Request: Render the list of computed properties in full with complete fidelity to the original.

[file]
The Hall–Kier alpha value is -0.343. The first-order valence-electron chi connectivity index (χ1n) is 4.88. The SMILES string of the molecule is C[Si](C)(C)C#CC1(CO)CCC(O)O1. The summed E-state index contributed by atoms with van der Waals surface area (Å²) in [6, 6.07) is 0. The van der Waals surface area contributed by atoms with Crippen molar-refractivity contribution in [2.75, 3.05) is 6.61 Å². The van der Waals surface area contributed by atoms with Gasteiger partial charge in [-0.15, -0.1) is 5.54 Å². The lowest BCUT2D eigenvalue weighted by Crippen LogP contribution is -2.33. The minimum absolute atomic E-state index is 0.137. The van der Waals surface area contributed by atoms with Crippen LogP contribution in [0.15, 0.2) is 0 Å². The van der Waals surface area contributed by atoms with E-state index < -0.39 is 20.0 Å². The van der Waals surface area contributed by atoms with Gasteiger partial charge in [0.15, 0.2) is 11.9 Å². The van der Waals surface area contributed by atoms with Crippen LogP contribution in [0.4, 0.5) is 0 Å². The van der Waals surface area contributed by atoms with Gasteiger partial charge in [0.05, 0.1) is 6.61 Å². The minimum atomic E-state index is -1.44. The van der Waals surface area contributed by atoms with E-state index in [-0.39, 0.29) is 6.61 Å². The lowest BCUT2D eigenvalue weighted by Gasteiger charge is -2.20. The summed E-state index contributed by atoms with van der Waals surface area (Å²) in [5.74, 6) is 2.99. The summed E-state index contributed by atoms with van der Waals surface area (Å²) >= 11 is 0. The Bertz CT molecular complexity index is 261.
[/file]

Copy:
The Hall–Kier alpha value is -0.343. The first-order valence-electron chi connectivity index (χ1n) is 4.88. The SMILES string of the molecule is C[Si](C)(C)C#CC1(CO)CCC(O)O1. The summed E-state index contributed by atoms with van der Waals surface area (Å²) in [6, 6.07) is 0. The van der Waals surface area contributed by atoms with Crippen molar-refractivity contribution in [2.75, 3.05) is 6.61 Å². The van der Waals surface area contributed by atoms with Gasteiger partial charge in [-0.15, -0.1) is 5.54 Å². The lowest BCUT2D eigenvalue weighted by Crippen LogP contribution is -2.33. The minimum absolute atomic E-state index is 0.137. The van der Waals surface area contributed by atoms with Crippen LogP contribution in [0.15, 0.2) is 0 Å². The van der Waals surface area contributed by atoms with E-state index < -0.39 is 20.0 Å². The van der Waals surface area contributed by atoms with Gasteiger partial charge in [0.15, 0.2) is 11.9 Å². The van der Waals surface area contributed by atoms with Crippen LogP contribution in [0.4, 0.5) is 0 Å². The van der Waals surface area contributed by atoms with Gasteiger partial charge in [0.05, 0.1) is 6.61 Å². The minimum atomic E-state index is -1.44. The van der Waals surface area contributed by atoms with E-state index in [-0.39, 0.29) is 6.61 Å². The lowest BCUT2D eigenvalue weighted by Gasteiger charge is -2.20. The summed E-state index contributed by atoms with van der Waals surface area (Å²) in [5.74, 6) is 2.99. The summed E-state index contributed by atoms with van der Waals surface area (Å²) >= 11 is 0. The Bertz CT molecular complexity index is 261.